You've heard about the dangers of sugar. You are, no doubt, already deeply familiar with the risks that come with smoking and nicotine. But here's something new to watch out for: an addiction to information.
Knowledge is power and learning is critical for growth. But how much information is too much?
According to a new study by researchers at UC Berkeley's Haas School of Business, information acquisition shares the very same dopamine-producing reward system pathway as drugs, food, and financial rewards. To put it simply, obtaining new information may be extremely addictive.
Explains neuroeconomist and associate professor, Ming Hsu:
To the brain, information is its own reward, above and beyond whether it's useful. And just as our brains like empty calories from junk food, they can overvalue information that makes us feel good but may not be useful--what some may call idle curiosity."
Published in the Proceedings of the National Academy of Sciences, the paper, "Common neural code for reward and information value," takes a look at curiosity and its relationship to the brain. The paper reveals how information is consumed, and how it is converted into the same "common scale" as money.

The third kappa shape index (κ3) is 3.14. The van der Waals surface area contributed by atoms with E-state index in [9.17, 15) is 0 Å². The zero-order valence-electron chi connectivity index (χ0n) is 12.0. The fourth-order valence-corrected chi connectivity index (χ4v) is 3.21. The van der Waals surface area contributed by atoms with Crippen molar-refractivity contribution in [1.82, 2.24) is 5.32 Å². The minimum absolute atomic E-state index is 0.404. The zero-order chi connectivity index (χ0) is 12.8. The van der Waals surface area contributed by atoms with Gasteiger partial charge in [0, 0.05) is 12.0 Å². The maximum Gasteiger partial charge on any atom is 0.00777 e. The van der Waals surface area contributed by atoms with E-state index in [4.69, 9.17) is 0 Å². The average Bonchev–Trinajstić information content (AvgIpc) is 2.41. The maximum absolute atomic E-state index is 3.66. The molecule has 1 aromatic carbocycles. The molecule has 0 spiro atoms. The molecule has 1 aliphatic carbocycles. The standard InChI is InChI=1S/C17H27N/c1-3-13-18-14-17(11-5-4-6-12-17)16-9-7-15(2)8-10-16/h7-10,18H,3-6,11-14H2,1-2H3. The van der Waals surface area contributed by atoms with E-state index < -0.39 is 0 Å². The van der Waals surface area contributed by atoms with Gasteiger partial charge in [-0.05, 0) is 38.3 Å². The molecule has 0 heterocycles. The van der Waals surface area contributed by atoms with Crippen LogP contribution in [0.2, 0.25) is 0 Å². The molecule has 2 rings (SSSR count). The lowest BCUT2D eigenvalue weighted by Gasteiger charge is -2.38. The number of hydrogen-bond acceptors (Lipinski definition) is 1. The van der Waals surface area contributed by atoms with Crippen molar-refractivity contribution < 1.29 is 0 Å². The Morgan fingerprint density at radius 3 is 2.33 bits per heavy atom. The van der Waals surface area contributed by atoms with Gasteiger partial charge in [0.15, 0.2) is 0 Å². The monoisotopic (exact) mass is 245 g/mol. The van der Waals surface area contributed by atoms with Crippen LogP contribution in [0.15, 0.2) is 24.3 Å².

According to researchers, the motives people have for seeking information can be both economic and psychological. Information is acquired, "Not only on its actual benefit, but also on the anticipation of its benefit, whether or not it had use."
In other words, says Hsu:
Just as we can convert such disparate things as a painting, a steak dinner, and a vacation into a dollar value, the brain converts curiosity about information into the same common code it uses for money and other concrete rewards.
One necessary condition for the cycle of addiction involves an interaction with the brain's reward system. As this study reveals, information engages with this system. This gives us some insight into why we are unable to resist online clickbait titles and alerts.
The next time you find yourself jumping to your phone, anticipating a pleasurable reward like a mobile notification, know that information can be like money, drugs, or snacks to your brain.
Are you an addict?